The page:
|Beyond the Standard Model|
Causal dynamical triangulation (abbreviated as CDT) theorized by Renate Loll, Jan Ambjørn and Jerzy Jurkiewicz, is an approach to quantum gravity that like loop quantum gravity is background independent.
This means that it does not assume any pre-existing arena (dimensional space), but rather attempts to show how the spacetime fabric itself evolves.
There is evidence  that at large scales CDT approximates the familiar 4-dimensional spacetime, but shows spacetime to be 2-dimensional near the Planck scale, and reveals a fractal structure on slices of constant time. These interesting results agree with the findings of Lauscher and Reuter, who use an approach called Quantum Einstein Gravity, and with other recent theoretical work.
Near the Planck scale, the structure of spacetime itself is supposed to be constantly changing due to quantum fluctuations and topological fluctuations. CDT theory uses a triangulation process which varies dynamically and follows deterministic rules, to map out how this can evolve into dimensional spaces similar to that of our universe.
The results of researchers suggest that this is a good way to model the early universe, and describe its evolution. Using a structure called a simplex, it divides spacetime into tiny triangular sections. A simplex is the multidimensional analogue of a triangle [2-simplex]; a 3-simplex is usually called a tetrahedron, while the 4-simplex, which is the basic building block in this theory, is also known as the pentachoron. Each simplex is geometrically flat, but simplices can be "glued" together in a variety of ways to create curved spacetimes, where previous attempts at triangulation of quantum spaces have produced jumbled universes with far too many dimensions, or minimal universes with too few.
CDT avoids this problem by allowing only those configurations in which the timelines of all joined edges of simplices agree.
CDT is a modification of quantum Regge calculus where spacetime is discretized by approximating it with a piecewise linear manifold in a process called triangulation. In this process, a d-dimensional spacetime is considered as formed by space slices that are labeled by a discrete time variable t. Each space slice is approximated by a simplicial manifold composed by regular (d − 1)-dimensional simplices and the connection between these slices is made by a piecewise linear manifold of d-simplices. In place of a smooth manifold there is a network of triangulation nodes, where space is locally flat (within each simplex) but globally curved, as with the individual faces and the overall surface of a geodesic dome. The line segments which make up each triangle can represent either a space-like or time-like extent, depending on whether they lie on a given time slice, or connect a vertex at time t with one at time t + 1. The crucial development is that the network of simplices is constrained to evolve in a way that preserves causality. This allows a path integral to be calculated non-perturbatively, by summation of all possible (allowed) configurations of the simplices, and correspondingly, of all possible spatial geometries.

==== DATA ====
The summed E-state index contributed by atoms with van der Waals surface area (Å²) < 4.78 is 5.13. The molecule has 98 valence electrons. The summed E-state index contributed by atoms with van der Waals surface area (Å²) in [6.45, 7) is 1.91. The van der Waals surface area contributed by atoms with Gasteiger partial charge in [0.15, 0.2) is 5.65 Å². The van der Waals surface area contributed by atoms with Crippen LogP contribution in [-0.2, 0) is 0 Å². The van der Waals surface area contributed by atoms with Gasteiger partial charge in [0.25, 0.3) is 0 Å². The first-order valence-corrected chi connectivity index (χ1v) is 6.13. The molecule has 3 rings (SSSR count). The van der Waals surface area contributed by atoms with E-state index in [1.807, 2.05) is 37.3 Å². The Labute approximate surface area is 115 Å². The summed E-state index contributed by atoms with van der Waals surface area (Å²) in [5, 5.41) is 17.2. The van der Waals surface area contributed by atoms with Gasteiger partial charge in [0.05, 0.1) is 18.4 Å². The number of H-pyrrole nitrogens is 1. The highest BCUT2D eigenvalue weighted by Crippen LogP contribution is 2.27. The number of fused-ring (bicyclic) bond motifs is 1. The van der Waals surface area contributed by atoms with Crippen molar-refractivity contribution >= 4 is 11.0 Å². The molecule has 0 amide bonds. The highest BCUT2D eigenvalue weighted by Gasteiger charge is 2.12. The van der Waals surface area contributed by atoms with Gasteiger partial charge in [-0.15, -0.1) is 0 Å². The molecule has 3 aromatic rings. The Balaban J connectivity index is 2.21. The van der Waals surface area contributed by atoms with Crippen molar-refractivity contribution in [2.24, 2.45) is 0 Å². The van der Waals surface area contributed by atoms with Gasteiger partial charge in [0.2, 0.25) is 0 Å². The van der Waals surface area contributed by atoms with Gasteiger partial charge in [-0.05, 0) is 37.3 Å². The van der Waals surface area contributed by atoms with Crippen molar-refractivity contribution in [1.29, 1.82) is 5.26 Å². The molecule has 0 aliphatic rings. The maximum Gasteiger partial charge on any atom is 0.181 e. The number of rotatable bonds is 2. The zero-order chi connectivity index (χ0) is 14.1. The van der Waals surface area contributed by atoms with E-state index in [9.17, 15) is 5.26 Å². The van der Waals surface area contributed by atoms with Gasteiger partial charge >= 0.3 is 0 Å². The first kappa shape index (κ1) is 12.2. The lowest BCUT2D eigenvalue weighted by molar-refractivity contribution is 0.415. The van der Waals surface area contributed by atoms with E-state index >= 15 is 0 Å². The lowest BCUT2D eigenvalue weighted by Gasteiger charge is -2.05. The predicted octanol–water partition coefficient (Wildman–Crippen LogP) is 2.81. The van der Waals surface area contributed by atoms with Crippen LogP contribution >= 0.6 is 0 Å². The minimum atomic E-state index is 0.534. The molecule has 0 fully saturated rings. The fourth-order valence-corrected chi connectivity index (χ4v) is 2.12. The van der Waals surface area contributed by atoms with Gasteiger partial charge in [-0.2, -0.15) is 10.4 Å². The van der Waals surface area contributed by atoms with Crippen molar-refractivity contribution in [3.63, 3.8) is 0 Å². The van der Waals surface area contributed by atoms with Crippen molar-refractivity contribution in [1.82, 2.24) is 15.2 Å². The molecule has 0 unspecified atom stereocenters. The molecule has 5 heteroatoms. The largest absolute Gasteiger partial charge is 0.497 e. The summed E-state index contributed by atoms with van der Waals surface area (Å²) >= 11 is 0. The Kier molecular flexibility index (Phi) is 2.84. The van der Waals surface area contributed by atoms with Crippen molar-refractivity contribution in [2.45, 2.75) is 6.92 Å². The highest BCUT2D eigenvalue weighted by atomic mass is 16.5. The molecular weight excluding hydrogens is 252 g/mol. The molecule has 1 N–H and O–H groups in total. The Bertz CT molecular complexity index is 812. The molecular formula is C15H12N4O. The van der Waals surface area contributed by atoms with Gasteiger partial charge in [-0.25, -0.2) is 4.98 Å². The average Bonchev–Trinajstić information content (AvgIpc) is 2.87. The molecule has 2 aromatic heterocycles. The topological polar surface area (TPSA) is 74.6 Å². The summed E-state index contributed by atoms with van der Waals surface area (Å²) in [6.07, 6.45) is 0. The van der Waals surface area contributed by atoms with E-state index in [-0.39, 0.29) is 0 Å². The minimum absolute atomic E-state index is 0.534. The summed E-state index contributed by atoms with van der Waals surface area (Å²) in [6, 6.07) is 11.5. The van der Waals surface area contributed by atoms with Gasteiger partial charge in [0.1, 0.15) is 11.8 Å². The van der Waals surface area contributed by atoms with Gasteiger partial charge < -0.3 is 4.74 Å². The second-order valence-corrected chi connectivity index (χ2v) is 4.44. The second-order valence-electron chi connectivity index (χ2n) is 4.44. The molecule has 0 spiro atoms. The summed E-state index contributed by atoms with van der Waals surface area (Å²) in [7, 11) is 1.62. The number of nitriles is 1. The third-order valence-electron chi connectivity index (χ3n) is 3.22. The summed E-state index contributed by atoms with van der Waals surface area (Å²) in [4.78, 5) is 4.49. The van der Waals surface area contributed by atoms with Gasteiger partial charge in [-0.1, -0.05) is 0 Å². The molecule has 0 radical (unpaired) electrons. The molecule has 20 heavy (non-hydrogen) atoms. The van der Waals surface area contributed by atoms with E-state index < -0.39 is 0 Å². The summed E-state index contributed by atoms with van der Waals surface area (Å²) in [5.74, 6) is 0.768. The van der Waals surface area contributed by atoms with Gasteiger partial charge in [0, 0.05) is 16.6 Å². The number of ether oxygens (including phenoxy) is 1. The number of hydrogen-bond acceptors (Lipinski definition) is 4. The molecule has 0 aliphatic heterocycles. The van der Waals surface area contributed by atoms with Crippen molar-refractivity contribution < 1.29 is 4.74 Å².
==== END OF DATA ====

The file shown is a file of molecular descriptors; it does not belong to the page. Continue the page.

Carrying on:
Simply put, each individual simplex is like a building block of spacetime, but the edges that have a time arrow must agree in direction, wherever the edges are joined. This rule preserves causality, a feature missing from previous "triangulation" theories. When simplexes are joined in this way, the complex evolves in an orderly[how?] fashion, and eventually creates the observed framework of dimensions. CDT builds upon the earlier work of Barrett, Crane, and Baez, but by introducing the causality constraint as a fundamental rule (influencing the process from the very start), Loll, Ambjørn, and Jurkiewicz created something different.
CDT has some similarities with loop quantum gravity, especially with its spin foam formulations. For example, the Lorentzian Barrett–Crane model is essentially a non-perturbative prescription for computing path integrals, just like CDT. There are important differences, however. Spin foam formulations of quantum gravity use different degrees of freedom and different Lagrangians. For example, in CDT, the distance, or "the interval", between any two points in a given triangulation can be calculated exactly (triangulations are eigenstates of the distance operator). This is not true for spin foams or loop quantum gravity in general. Moreover, in spin foams the discreteness is thought to be fundamental, while in CDT it is viewed as a regularization of the path integral, to be removed by the continuum limit.
Another approach to quantum gravity that is closely related to causal dynamical triangulation is called causal sets. Both CDT and causal sets attempt to model the spacetime with a discrete causal structure. The main difference between the two is that the causal set approach is relatively general, whereas CDT assumes a more specific relationship between the lattice of spacetime events and geometry. Consequently, the Lagrangian of CDT is constrained by the initial assumptions to the extent that it can be written down explicitly and analyzed (see, for example, hep-th/0505154, page 5), whereas there is more freedom in how one might write down an action for causal-set theory.
In the continuum limit, CDT is probably related to some version of Hořava–Lifshitz gravity. In fact, both theories rely on a foliation of spacetime, and thus they can be expected to lie in the same universality class. In 1+1 dimensions they have actually been shown to be the same theory, while in higher dimensions there are only some hints, as understanding the continuum limit of CDT remains a difficult task.
Early papers on the subject: